Lofty January resolutions largely forgotten, parents see February’s busy schedules and convenience triumphs over healthy eating. Dr. Julie La Barba, director of the Children’s Hospital of San Antonio’s new Culinary Health Education for Families (CHEF) program, says it doesn’t have to be that way. CHEF Program Director Maria Palma, Registered Dietitian Celina Parás and La Barba sat down with us to share some easy (but often not followed) steps for raising kids who will eat their vegetables, which La Barba, a mother of four, says can help prevent a whole host of diseases later on.
Chop Veggies Before You Need Them
Parás and Palma say a healthy diet begins with a prepared kitchen. With nutritious options waiting in the fridge and pantry, meals come together in minutes. Keep low-sodium canned beans on hand for an easy addition to salads, stockpile frozen fruit for smoothies and take the time to cut fruits and veggies after you shop so they’ll be just as easy to use in snacks and meals as pre-packaged foods that are higher in sugars and fat. “Being prepared and having a game plan for the kitchen can help save time,” says Palma. “By washing and chopping or slicing a few key items you are set up to throw something together in a pinch.”
Make Lunch Before Bedtime
Leaving lunch packing until morning is a recipe for disaster. Spend a few minutes before bed putting together a meal your child will look forward to—that way you’ll have time to pack something healthy and you’ll have time for breakfast in the morning. “(It) lessens that Grand Central Station effect we seem to experience in our home each morning,” says La Barba.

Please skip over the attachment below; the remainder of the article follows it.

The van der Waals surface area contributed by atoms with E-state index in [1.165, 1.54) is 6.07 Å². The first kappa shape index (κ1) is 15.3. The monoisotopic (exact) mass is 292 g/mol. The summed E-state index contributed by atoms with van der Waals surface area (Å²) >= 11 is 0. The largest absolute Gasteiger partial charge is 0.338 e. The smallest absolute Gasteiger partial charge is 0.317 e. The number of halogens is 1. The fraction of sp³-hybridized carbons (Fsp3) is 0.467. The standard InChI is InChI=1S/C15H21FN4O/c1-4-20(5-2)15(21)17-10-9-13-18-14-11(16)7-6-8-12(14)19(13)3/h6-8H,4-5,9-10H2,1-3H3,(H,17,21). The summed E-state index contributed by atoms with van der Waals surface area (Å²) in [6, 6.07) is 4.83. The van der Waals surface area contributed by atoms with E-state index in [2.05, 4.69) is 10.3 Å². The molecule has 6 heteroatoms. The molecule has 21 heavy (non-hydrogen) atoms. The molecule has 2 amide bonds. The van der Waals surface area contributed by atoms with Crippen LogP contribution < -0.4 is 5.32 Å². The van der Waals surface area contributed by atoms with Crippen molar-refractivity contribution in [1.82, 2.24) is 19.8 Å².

Sometimes switching to a healthier diet is as simple as choosing wheat over white. “Try making a couple of small attainable changes at a time and stick to them for at least three months to allow yourself to get used to them,” says Parás. Eating whole wheat rather than white bread is a start. You can also flavor dishes with fresh herbs instead of extra salt.
Add Healthy Twists to Old Favorites
Have picky eaters? Serve what they like but with a healthy twist. Quesadillas can go from filler food to healthy meal with a few key changes. “Try choosing corn or whole wheat tortillas; add low-fat cheese and fruits and vegetables of your choice,” says Parás. Try broccoli, tomatoes, spinach or even fruits like apples.
Shop Along Store Edges
Grocery shop at the outer edges of the store first, where the produce department, butcher and other sections with fresh foods are usually located. Your cart will be filled with fresh foods before you can even consider other options. “Eat a variety of colored plant-based foods that are in their most natural form,” says Palma.
San Antonio Magazine – By Lauren Moriarty